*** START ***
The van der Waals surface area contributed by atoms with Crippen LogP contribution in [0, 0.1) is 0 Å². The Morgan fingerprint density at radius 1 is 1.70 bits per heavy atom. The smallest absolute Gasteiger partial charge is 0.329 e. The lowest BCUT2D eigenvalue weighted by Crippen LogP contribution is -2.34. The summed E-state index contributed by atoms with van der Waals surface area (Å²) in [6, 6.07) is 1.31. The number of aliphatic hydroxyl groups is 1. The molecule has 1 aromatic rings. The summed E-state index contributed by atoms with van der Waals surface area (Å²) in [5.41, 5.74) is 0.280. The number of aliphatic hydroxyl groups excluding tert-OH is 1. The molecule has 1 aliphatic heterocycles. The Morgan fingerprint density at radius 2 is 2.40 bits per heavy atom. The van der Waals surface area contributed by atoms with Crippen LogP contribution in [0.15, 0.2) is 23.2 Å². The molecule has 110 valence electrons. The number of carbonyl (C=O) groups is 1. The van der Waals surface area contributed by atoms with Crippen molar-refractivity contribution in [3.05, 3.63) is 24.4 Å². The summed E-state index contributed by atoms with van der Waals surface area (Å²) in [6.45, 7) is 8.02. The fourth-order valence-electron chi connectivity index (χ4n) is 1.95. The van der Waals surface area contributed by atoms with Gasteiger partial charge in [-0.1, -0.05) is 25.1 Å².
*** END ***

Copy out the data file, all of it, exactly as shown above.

The van der Waals surface area contributed by atoms with Crippen LogP contribution in [0, 0.1) is 0 Å². The Morgan fingerprint density at radius 1 is 1.70 bits per heavy atom. The smallest absolute Gasteiger partial charge is 0.329 e. The lowest BCUT2D eigenvalue weighted by Crippen LogP contribution is -2.34. The summed E-state index contributed by atoms with van der Waals surface area (Å²) in [6, 6.07) is 1.31. The number of aliphatic hydroxyl groups is 1. The molecule has 1 aromatic rings. The summed E-state index contributed by atoms with van der Waals surface area (Å²) in [5.41, 5.74) is 0.280. The number of aliphatic hydroxyl groups excluding tert-OH is 1. The molecule has 1 aliphatic heterocycles. The Morgan fingerprint density at radius 2 is 2.40 bits per heavy atom. The van der Waals surface area contributed by atoms with Crippen LogP contribution in [0.15, 0.2) is 23.2 Å². The molecule has 110 valence electrons. The number of carbonyl (C=O) groups is 1. The van der Waals surface area contributed by atoms with Crippen molar-refractivity contribution in [3.05, 3.63) is 24.4 Å². The summed E-state index contributed by atoms with van der Waals surface area (Å²) in [6.45, 7) is 8.02. The fourth-order valence-electron chi connectivity index (χ4n) is 1.95. The van der Waals surface area contributed by atoms with Gasteiger partial charge in [-0.1, -0.05) is 25.1 Å².